Bodies-under-the-bridge murders: Kamal Reddy jailed for at least 21 years

A man who killed his ex-partner and her three-year-old daughter and buried their bodies under a bridge has been jailed for at least 21 years.

Pakeeza Yusuf and her daughter, Juwairiyah "Jojo" Kalim lay covered by stone and mud on Auckland's North Shore for nearly eight years before they were found.

Kamal Gyanendra Reddy, 43, was found guilty of their murder at trial last month after a cunning six-month undercover police operation drew a confession from the remorseless killer.

At trial he claimed the admissions of guilt were false and today he maintained his stance of innocence, defence counsel Jonathan Krebs said.

But Justice Raynor Asher said he was convinced Reddy was responsible and slammed his witness-box denials.

"What you said was remarkable for its obvious invention, its inconsistencies and at times its complete uncertainty," the judge said.

Pakeeza with Jojo. Photo / Supplied
Pakeeza with Jojo. Photo / Supplied

"[The victims] deserved to live happy lives. Instead they died a terrible death at your hands."

Reddy's actions put him in "the very worst category" of criminal for the "shocking and callous double murder".

In the High Court at Auckland this morning the victims' mother and grandmother Mubarak Rojina Banu said she was haunted by thoughts of what they had been through.

"What terrible things must they have seen and felt? My daughter would have been calling for me and I wasn't there to help her," she said.

"I could only bury some of my daughter and granddaughter's skeletal remains . . . I didn't just have to see their lifeless bodies, I had to see their skeletons."

She had contact with Reddy during the period she came from Fiji to Auckland to search for Ms Yusuf and Jojo and even cooked meals for him at his request.

Juwairiyah Kalim, known as 'Jojo'. Photo / Supplied
Juwairiyah Kalim, known as 'Jojo'. Photo / Supplied

"It makes me physically sick," she told the court. "He must have a hard heart to come in front of me like that with no shame, no fear and no conscience.
and the pain he's put us through, and I'll never forgive him."

Reddy only came under the authorities' microscope in 2013 when Ms Banu filed a missing-persons report.

Justice Asher called it "the perfect crime", until that point.

Pakeeza's uncle Firoz Mohammed (in blue) supports Jojo's father, Mohammed Faizal (in black) and Pakeeza's father, Mohammed Yusuf, at Takapuna burial site. Photo / Dean Purcell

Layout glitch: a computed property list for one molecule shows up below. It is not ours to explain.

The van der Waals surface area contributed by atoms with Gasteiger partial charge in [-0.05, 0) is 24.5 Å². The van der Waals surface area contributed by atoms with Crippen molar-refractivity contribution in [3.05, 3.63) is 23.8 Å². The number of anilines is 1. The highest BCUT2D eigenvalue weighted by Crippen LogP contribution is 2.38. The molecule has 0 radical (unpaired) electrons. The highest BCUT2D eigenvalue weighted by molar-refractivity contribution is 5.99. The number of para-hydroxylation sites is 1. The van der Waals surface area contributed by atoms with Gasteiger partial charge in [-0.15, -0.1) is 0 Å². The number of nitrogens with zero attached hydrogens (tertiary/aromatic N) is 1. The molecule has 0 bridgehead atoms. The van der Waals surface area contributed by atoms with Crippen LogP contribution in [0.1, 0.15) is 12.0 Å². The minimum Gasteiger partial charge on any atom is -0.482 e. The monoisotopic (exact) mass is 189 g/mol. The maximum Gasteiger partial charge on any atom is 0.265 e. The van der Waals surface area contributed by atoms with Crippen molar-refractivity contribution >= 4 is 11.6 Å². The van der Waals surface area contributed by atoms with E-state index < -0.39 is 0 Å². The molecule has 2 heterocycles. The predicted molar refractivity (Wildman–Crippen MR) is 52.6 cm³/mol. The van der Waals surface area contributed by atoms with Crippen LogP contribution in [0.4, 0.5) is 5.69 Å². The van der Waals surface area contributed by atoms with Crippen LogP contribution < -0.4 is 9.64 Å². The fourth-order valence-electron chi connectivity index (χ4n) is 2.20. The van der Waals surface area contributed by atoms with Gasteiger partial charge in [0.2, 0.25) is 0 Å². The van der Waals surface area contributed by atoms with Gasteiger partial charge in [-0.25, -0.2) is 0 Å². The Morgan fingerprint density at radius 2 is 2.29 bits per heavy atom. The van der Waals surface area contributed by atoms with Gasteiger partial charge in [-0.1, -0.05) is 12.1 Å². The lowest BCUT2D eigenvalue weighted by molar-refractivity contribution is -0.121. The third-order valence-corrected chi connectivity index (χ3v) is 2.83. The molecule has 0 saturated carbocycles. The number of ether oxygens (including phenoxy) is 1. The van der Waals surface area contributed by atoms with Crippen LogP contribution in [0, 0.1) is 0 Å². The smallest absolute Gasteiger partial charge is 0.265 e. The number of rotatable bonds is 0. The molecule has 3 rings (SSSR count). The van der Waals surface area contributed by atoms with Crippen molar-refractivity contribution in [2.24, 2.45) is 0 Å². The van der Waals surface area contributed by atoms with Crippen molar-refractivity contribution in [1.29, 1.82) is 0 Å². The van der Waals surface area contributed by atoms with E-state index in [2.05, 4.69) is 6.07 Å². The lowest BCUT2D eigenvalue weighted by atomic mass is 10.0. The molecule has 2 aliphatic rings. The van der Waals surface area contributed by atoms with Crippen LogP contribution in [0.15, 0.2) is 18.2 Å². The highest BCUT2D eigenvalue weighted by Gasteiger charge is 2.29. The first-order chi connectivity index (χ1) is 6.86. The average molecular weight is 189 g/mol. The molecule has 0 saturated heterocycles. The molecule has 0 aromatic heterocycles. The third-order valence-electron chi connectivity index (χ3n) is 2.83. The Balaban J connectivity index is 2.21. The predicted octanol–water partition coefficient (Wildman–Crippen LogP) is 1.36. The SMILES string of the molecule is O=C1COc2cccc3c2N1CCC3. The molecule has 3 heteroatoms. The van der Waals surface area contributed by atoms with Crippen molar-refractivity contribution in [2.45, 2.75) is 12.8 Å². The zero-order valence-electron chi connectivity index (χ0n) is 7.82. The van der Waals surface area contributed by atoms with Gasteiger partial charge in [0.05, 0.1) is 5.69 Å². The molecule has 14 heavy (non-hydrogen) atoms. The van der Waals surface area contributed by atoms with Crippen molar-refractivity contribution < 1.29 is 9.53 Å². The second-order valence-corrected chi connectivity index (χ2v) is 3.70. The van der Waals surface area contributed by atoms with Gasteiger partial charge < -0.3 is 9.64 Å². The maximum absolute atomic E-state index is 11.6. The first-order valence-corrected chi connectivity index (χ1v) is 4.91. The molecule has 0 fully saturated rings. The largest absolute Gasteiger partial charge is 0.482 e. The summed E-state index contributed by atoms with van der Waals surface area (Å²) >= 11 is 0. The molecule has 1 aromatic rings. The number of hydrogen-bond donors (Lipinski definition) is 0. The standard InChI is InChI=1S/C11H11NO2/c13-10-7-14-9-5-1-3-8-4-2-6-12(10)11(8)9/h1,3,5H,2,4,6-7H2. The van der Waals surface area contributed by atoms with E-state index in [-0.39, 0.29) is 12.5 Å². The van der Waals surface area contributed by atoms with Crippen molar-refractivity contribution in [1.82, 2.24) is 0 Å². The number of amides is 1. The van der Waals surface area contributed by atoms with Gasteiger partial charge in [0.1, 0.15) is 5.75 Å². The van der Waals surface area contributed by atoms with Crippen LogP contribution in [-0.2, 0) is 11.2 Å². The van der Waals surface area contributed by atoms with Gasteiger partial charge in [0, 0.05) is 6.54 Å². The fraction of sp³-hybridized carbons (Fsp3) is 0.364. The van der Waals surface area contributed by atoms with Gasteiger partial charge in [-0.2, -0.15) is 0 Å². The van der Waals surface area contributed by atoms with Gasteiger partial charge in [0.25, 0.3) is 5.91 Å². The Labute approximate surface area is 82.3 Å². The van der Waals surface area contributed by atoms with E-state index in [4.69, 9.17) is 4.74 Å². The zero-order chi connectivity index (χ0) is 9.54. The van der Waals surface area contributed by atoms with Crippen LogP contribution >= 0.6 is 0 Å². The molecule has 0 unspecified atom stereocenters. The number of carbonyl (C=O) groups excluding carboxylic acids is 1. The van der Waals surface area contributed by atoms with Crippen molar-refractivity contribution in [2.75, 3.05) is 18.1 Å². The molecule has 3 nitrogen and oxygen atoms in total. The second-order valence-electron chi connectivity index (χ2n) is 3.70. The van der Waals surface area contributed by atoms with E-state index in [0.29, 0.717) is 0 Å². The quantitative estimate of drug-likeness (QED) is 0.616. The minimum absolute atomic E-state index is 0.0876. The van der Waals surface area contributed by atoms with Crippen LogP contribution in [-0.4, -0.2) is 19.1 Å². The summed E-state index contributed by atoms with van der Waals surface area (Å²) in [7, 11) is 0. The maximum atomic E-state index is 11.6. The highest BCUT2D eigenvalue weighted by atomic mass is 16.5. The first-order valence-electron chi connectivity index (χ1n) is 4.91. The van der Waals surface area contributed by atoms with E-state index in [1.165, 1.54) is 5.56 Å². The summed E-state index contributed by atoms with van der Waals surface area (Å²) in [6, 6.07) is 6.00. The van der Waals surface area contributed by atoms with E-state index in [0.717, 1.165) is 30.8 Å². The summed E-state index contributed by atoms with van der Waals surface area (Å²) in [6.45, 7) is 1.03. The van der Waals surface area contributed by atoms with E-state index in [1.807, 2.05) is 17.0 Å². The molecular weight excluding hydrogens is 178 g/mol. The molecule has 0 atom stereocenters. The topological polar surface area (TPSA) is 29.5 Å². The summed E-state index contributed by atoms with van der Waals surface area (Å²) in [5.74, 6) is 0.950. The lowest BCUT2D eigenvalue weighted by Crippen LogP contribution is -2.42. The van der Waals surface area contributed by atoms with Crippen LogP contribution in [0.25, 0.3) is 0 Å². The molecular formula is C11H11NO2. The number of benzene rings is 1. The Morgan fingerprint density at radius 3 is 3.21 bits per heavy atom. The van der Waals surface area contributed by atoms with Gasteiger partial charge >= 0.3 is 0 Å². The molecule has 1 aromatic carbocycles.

Pakeeza's uncle Firoz Mohammed (in blue) supports Jojo's father, Mohammed Faizal (in black) and Pakeeza's father, Mohammed Yusuf, at Takapuna burial site. Photo / Dean Purcell

He became a prime suspect when police discovered he had appeared in Manukau District Court in 2007 charged with threatening to kill Ms Yusuf and assaulting her ex-husband with a machete.

But it was the undercover investigation - the details of which are suppressed - that caught the killer.

After creating dozens of staged criminal events for Reddy to participate in, the undercover team ultimately gained his trust.

Later, he unwittingly told a "Mr Big" figure that he had strangled Ms Yusuf with the cord of an electrical iron before smothering Jojo with a pillow and later led police to the burial site.

Police investigating the site where Pakeeza and Jojo's remains were found in October 2014. Photo / Jason Oxenham
Police investigating the site where Pakeeza and Jojo's remains were found in October 2014. Photo / Jason Oxenham

The victims were found buried under the Takapuna overbridge in Auckland's North Shore in October 2014.

At trial Reddy said he had helped the real killer, a part-Indian man called James, find a burial site but had no role in their death.

"He's very sorry he didn't go straight to the police," Mr Krebs said.

The Crown said Reddy killed the woman out of anger that she had previously made a scene in front of his family, jealousy that she may have been seeing someone else and resentment that he had been denied entry to her Howick flat.

He killed Jojo because she would have inevitably outed him as the killer, prosecutor Natalie Walker said.

"You did it to save your skin, or so you thought. It was an act of particular callousness," Justice Asher said.

After the murders in early 2007, Reddy frantically drove around Bombay Hills south of Auckland, looking for a suitable area to dispose of them. When the search proved fruitless, he called his uncle Bal Naidu in the early hours of the morning and drove to his Papatoetoe address.

Mr Naidu, who worked in construction, pointed out a couple of locations by the bridge that would be suitable. The next day, Reddy went back and dug for hours before dumping the victims side by side.

- NZ Herald

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